About Chronic Learning

Hi!  My name is April, and I'm a chronic learner. Photo of April

I seem to be absolutely incurable when it comes to learning - The symptoms started when I was a mere infant, and never slowed their course.  I anticipated a well-earned lull right after college, when I was supposed to have finally outgrown that childhood ailment.  Imagine my embarrassment when I kept right on learning despite my advancing age!

At the moment, my husband and I are homeschooling our 9 year old identical twin daughters.  That gives me a great cover, as I'm supposed to be up to my eyeballs in learning activities.  (It was a little more difficult to justify when they were 2 months old . . .)  When the little angels are all grown up, though, I suspect my symptoms will persist.  Learning is a chronic condition for all of us, and my joy comes from embracing it.

As a third generation homeschooling parent, learning has always been a natural part of my life.  Homeschooling isn't currently my only chronic ailment, however, as I also have a disappointingly vague illness (called fibromyalgia) that makes a boring habit of causing most every day to be a challenge.  I have to find ways to homeschool that allow me to fit our learning activities (and the occasional cleaning task) to the current limits imposed by that condition.  I document those adjustments here, for whatever benefit it will give to others who are out there, struggling to fit everything in within the constraints that life has dealt them.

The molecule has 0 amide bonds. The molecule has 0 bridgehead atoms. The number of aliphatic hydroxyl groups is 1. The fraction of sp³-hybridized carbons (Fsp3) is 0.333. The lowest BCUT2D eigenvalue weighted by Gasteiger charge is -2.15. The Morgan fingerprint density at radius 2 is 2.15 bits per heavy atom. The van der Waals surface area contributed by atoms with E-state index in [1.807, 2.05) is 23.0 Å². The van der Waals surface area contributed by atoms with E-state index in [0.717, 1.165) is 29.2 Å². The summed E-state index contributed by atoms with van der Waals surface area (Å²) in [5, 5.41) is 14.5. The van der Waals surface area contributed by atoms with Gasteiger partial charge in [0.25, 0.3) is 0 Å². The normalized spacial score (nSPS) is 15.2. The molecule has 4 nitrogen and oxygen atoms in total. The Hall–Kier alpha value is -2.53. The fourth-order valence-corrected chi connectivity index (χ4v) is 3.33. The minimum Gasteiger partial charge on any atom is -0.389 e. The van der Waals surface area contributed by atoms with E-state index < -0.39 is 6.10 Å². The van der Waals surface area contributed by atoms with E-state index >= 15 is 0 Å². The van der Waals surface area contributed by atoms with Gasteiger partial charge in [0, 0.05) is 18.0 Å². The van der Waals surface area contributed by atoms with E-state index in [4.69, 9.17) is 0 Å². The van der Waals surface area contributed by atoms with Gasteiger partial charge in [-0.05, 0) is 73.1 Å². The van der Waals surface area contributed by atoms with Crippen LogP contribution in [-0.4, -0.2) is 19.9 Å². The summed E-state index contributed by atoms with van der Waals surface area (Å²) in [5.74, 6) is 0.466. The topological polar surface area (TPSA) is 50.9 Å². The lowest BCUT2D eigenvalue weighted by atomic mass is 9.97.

Over the years, I've found blogging to be a lovely hobby that brings several benefits other than exhibiting the details of ones personal life to perfect strangers.  For instance, I get a record of some of our best plans, activities, and adventures.  Without documentation, many of these memories would tragically slip away.

Perhaps the most valuable side effect of blogging, though, is the not inconsiderable motivation that an author experiences when she wants to perform well in front of an audience!  Thanks, therefore, for being part of that audience. I hope you find some joy from reading here, and I'm always thrilled to have comments, feedback, or email about any of your questions or ideas.

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